Greek Triumph At WSOPJuly 6, 2011 8:45 am
US player of Greek origin Athanasios Polychronopoulos triumphed at WSOP Event 48: $1,500 No Limit Hold’em, collecting a massive $655,430 in prize money to go with his prestigious gold winners bracelet.
In addition to his impressive win, Athanasios Polychronopoulos also now holds the record for the longest name to win in the 42 year history of WSOP, relegating the previous holder Indian born Chandrasekhar Billavara to second spot.
Previously an online tournament pro with $2,075,799 in earnings, the 27 year old recently had to turn his attention to the live arena following the US anti-online poker crusade. A short time down the line and Athanasios has impressively shown his adaptability by winning the most prestigious of all poker trophies.
Polychronopoulos’ family hail from Greece but with Athanasios later born in New York. They now own a Greek restaurant in the area and like many Greek families, enjoy a large, close extended family. As he explains:
“My father and mother came from Greece. I would always go back to Greece to see my family and every time I would go back I would meet a new cousin. “Oh, here’s your cousin, here’s your third cousin.” My family is huge. My mother’s family is enormous. My father’s family is enormous. I love them all so much.”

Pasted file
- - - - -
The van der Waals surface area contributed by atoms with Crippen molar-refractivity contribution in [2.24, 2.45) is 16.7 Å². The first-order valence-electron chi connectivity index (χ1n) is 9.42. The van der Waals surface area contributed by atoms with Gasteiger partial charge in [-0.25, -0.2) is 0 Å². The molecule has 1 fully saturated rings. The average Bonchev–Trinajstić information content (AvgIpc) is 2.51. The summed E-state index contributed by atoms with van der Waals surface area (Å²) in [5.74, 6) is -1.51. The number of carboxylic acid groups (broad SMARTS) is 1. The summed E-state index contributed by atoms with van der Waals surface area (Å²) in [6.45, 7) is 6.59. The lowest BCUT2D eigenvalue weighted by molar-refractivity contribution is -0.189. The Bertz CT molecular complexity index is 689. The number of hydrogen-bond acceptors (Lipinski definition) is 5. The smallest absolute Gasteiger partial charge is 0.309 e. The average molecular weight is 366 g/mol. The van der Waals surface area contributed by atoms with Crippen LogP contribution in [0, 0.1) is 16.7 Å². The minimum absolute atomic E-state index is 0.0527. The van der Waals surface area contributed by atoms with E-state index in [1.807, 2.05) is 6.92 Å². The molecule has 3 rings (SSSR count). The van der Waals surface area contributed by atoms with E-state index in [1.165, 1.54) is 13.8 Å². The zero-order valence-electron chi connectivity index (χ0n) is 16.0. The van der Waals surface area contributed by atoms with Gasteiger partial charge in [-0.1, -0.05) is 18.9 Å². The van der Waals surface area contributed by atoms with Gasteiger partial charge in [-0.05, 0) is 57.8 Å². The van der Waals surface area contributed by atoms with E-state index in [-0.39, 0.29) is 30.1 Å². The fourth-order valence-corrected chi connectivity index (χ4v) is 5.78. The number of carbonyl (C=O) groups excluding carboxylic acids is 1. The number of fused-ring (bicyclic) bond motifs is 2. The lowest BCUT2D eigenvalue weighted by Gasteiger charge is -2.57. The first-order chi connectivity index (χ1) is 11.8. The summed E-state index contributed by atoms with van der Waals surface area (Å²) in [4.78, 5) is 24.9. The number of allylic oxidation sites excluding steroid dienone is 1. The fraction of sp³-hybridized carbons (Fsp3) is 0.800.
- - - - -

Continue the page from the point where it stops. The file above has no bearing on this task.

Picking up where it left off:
Athanasios also puts some of his gambling skills down to his family roots, and said,
“there are a few gamblers in the family [because] it’s definitely in the blood.”
On his way to picking-up his WSOP bracelet, Athanasios had to overcome a huge field of 2,712 competitors over four days, including a tough final table. As he explains:
“They were all good players. A few German guys were there, playing very solid. Every single player played solid. I came in fourth in chips. On the first hand, I tried to pull a pretty big bluff, and it failed, because he had trips. Once that first bluff failed, and I got it out of my system, it was easier for me. I just had to pick my spots after that.”
Congratulations to the Greek-American poker champ, whose victory also saw the national anthem of Greece played for the very first time at an award ceremony at the WSOP.